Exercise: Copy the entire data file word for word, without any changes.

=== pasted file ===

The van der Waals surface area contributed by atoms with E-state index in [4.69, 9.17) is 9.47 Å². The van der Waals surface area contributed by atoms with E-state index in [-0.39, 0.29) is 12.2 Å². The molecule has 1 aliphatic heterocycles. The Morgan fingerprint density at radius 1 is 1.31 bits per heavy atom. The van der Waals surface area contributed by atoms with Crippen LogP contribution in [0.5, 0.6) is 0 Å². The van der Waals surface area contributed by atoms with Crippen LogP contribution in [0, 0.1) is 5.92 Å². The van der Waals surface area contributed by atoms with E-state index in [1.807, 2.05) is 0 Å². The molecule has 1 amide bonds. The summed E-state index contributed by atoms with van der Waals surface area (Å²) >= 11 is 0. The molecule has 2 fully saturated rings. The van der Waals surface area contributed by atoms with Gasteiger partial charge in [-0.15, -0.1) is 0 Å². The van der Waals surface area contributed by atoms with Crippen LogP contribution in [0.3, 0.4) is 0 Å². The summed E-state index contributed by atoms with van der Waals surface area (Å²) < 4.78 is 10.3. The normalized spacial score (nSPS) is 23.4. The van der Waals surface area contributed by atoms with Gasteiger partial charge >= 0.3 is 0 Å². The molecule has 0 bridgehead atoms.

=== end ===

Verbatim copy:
The van der Waals surface area contributed by atoms with E-state index in [4.69, 9.17) is 9.47 Å². The van der Waals surface area contributed by atoms with E-state index in [-0.39, 0.29) is 12.2 Å². The molecule has 1 aliphatic heterocycles. The Morgan fingerprint density at radius 1 is 1.31 bits per heavy atom. The van der Waals surface area contributed by atoms with Crippen LogP contribution in [0.5, 0.6) is 0 Å². The van der Waals surface area contributed by atoms with Crippen LogP contribution in [0, 0.1) is 5.92 Å². The van der Waals surface area contributed by atoms with E-state index in [1.807, 2.05) is 0 Å². The molecule has 1 amide bonds. The summed E-state index contributed by atoms with van der Waals surface area (Å²) >= 11 is 0. The molecule has 2 fully saturated rings. The van der Waals surface area contributed by atoms with Gasteiger partial charge in [-0.15, -0.1) is 0 Å². The van der Waals surface area contributed by atoms with Crippen LogP contribution in [0.3, 0.4) is 0 Å². The summed E-state index contributed by atoms with van der Waals surface area (Å²) < 4.78 is 10.3. The normalized spacial score (nSPS) is 23.4. The van der Waals surface area contributed by atoms with Gasteiger partial charge >= 0.3 is 0 Å². The molecule has 0 bridgehead atoms.